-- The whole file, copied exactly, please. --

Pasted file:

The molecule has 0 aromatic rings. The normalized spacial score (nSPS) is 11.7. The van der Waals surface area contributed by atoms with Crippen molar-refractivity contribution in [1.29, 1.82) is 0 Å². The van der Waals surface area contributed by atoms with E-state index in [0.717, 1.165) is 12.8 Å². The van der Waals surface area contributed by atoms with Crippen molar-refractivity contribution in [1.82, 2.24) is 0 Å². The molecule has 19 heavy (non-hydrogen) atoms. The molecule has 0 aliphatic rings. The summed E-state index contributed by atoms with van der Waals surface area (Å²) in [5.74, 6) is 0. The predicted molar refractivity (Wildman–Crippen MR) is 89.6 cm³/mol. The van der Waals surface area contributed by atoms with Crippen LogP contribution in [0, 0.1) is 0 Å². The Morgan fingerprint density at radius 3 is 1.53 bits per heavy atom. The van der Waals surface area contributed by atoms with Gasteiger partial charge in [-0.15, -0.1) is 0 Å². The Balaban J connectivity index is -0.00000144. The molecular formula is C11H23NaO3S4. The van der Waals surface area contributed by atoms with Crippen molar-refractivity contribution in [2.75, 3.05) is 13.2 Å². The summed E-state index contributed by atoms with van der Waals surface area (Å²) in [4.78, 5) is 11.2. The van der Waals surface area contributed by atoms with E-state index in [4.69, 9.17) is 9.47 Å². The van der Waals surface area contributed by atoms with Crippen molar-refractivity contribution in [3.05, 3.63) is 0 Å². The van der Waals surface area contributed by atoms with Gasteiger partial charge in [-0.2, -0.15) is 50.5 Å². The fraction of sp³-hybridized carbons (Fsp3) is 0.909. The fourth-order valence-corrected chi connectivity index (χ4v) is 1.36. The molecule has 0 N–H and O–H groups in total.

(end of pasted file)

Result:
The molecule has 0 aromatic rings. The normalized spacial score (nSPS) is 11.7. The van der Waals surface area contributed by atoms with Crippen molar-refractivity contribution in [1.29, 1.82) is 0 Å². The van der Waals surface area contributed by atoms with E-state index in [0.717, 1.165) is 12.8 Å². The van der Waals surface area contributed by atoms with Crippen molar-refractivity contribution in [1.82, 2.24) is 0 Å². The molecule has 19 heavy (non-hydrogen) atoms. The molecule has 0 aliphatic rings. The summed E-state index contributed by atoms with van der Waals surface area (Å²) in [5.74, 6) is 0. The predicted molar refractivity (Wildman–Crippen MR) is 89.6 cm³/mol. The van der Waals surface area contributed by atoms with Crippen LogP contribution in [0, 0.1) is 0 Å². The Morgan fingerprint density at radius 3 is 1.53 bits per heavy atom. The van der Waals surface area contributed by atoms with Gasteiger partial charge in [-0.15, -0.1) is 0 Å². The Balaban J connectivity index is -0.00000144. The molecular formula is C11H23NaO3S4. The van der Waals surface area contributed by atoms with Crippen molar-refractivity contribution in [2.75, 3.05) is 13.2 Å². The summed E-state index contributed by atoms with van der Waals surface area (Å²) in [4.78, 5) is 11.2. The van der Waals surface area contributed by atoms with E-state index in [4.69, 9.17) is 9.47 Å². The van der Waals surface area contributed by atoms with Crippen molar-refractivity contribution in [3.05, 3.63) is 0 Å². The van der Waals surface area contributed by atoms with Gasteiger partial charge in [-0.2, -0.15) is 50.5 Å². The fraction of sp³-hybridized carbons (Fsp3) is 0.909. The fourth-order valence-corrected chi connectivity index (χ4v) is 1.36. The molecule has 0 N–H and O–H groups in total.